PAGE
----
Post Chandela and a quick pit stop for some coconut water later, Dr. Kanak dropped me off at the hospital’s Trauma Center. Set up in 2007, the Trauma Center is essentially an Emergency Hospital. Located at the base of Mount Abu, as opposed to the top where the Global Hospital stands, the idea was to save time in driving patients up the hill to avail treatment. Moreover, it was set up to cater to victims of accidents (road accidents because of the terrain, falls from trees/rooftops and electrical shocks, which are all common occurrences here) for whom the 45 minute (/25 km) drive can truly be a matter of life and death. It caters to 3-4 trauma victims everyday ( in addition to those who come to avail of their other services).

Famous visitors to the hospital include the (then) Governor of Odisha Murlidhar C Bhandare and Biswanath Somadder, who is a famous judge at the Calcutta High Court. There’s also a photo of Baba Ramdev at the hospital. Baba Ramdev had visited the Homeopathy clinic many years ago when one of his followers shared with him that he had quit smoking-and-drinking after consultations at the Global Hospital.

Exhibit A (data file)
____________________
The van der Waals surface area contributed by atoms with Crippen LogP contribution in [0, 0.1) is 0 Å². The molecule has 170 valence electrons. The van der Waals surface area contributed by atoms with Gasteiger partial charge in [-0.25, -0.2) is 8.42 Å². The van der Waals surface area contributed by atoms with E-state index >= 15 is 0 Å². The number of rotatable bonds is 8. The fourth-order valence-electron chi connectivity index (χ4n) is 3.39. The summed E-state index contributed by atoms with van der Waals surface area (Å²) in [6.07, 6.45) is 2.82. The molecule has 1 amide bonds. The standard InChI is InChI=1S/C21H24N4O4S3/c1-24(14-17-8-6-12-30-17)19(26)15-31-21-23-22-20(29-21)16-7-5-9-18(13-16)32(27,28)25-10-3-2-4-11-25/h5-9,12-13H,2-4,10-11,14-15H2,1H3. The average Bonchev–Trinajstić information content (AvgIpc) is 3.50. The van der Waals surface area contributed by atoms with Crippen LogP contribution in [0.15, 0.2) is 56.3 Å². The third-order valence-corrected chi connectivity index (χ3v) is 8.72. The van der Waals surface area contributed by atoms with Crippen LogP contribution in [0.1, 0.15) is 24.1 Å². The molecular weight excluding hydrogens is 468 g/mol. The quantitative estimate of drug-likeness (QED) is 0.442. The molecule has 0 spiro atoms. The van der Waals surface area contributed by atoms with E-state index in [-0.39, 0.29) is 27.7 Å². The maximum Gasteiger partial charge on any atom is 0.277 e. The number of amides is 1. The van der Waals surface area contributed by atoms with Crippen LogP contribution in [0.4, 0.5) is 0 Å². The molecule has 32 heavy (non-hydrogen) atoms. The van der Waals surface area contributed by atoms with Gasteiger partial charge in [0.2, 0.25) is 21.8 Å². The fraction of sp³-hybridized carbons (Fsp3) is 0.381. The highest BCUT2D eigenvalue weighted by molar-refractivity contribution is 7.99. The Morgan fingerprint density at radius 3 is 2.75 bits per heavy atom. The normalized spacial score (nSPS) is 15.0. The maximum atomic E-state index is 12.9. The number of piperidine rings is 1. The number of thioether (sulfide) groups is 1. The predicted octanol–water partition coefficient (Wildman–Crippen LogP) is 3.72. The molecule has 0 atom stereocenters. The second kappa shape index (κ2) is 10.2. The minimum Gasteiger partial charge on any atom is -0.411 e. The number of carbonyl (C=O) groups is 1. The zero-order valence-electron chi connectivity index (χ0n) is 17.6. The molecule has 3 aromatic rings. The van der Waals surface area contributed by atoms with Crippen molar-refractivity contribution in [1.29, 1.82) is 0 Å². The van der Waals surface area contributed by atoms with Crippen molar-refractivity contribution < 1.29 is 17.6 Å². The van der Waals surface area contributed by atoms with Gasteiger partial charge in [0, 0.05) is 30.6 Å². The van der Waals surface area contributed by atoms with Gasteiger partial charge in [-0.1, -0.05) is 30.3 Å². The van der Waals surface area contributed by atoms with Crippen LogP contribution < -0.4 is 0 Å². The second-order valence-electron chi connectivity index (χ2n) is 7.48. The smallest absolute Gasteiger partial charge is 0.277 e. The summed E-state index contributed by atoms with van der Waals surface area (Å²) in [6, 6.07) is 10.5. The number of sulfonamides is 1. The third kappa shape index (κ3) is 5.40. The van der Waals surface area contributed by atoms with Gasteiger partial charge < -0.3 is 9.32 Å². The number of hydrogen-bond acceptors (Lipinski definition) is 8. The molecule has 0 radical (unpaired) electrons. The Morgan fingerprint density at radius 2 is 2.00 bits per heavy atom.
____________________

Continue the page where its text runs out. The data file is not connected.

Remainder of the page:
Another amusing anecdote is that of a district administrator, who was admitted to the hospital for a cataract surgery. During discharge, he noticed that it cost Rs. 800 for the private room he had booked for the day. Pleased with the service, he joked “instead of staying at a hotel on my next visit to Mt. Abu, I’m going to opt to stay at the hospital.”

There’s also stories of misuse as sometimes, even those who have the ability to pay, try to avoid doing so. Or how after they began charging Rs. 20 for registration (which was earlier free), patients started carrying their hospital cards along (versus creating a new one every time they visited, wasting staff’s time in tracking their records).

But since treatment comes above all us, the hospital has learnt to let go of such cases beyond a point.

A notice on one of the soft boards at the hospital declares that as of September 2014, they were 63% compliant with NABH’s (National Accreditation Board for Hospitals and Healthcare) standards; I learnt from Shrinidhi that attaining NABH-accreditation was one of the goals for 2015. Now if there were a gradation for ethics, this hospital would have surely topped those charts.